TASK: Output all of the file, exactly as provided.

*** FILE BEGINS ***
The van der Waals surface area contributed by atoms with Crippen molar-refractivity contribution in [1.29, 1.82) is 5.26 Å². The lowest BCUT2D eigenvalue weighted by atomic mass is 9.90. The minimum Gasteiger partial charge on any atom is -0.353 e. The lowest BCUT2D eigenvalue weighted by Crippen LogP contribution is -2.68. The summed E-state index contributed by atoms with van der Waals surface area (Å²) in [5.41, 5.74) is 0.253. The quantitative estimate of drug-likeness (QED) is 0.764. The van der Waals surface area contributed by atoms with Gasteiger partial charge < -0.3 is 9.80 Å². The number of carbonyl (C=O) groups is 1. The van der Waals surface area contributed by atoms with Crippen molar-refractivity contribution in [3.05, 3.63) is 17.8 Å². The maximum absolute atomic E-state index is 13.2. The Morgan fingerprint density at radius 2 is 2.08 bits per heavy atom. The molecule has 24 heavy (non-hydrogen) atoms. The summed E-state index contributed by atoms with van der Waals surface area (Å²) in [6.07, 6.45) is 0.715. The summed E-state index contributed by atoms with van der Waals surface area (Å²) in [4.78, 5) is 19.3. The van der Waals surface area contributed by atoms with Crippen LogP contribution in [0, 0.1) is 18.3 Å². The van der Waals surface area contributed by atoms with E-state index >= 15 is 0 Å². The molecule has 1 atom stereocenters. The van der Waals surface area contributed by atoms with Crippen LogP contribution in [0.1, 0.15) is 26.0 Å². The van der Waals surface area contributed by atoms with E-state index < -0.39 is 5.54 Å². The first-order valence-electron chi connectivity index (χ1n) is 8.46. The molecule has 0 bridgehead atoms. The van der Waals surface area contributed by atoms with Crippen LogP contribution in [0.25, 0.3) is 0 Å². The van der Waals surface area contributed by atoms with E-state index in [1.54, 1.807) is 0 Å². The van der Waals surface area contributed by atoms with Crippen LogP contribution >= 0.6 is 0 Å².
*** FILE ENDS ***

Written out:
The van der Waals surface area contributed by atoms with Crippen molar-refractivity contribution in [1.29, 1.82) is 5.26 Å². The lowest BCUT2D eigenvalue weighted by atomic mass is 9.90. The minimum Gasteiger partial charge on any atom is -0.353 e. The lowest BCUT2D eigenvalue weighted by Crippen LogP contribution is -2.68. The summed E-state index contributed by atoms with van der Waals surface area (Å²) in [5.41, 5.74) is 0.253. The quantitative estimate of drug-likeness (QED) is 0.764. The van der Waals surface area contributed by atoms with Gasteiger partial charge < -0.3 is 9.80 Å². The number of carbonyl (C=O) groups is 1. The van der Waals surface area contributed by atoms with Crippen molar-refractivity contribution in [3.05, 3.63) is 17.8 Å². The maximum absolute atomic E-state index is 13.2. The Morgan fingerprint density at radius 2 is 2.08 bits per heavy atom. The molecule has 24 heavy (non-hydrogen) atoms. The summed E-state index contributed by atoms with van der Waals surface area (Å²) in [6.07, 6.45) is 0.715. The summed E-state index contributed by atoms with van der Waals surface area (Å²) in [4.78, 5) is 19.3. The van der Waals surface area contributed by atoms with Crippen LogP contribution in [0, 0.1) is 18.3 Å². The van der Waals surface area contributed by atoms with E-state index >= 15 is 0 Å². The molecule has 1 atom stereocenters. The van der Waals surface area contributed by atoms with Crippen LogP contribution in [0.1, 0.15) is 26.0 Å². The van der Waals surface area contributed by atoms with E-state index < -0.39 is 5.54 Å². The first-order valence-electron chi connectivity index (χ1n) is 8.46. The molecule has 0 bridgehead atoms. The van der Waals surface area contributed by atoms with Crippen LogP contribution in [0.25, 0.3) is 0 Å². The van der Waals surface area contributed by atoms with E-state index in [1.54, 1.807) is 0 Å². The van der Waals surface area contributed by atoms with Crippen LogP contribution >= 0.6 is 0 Å².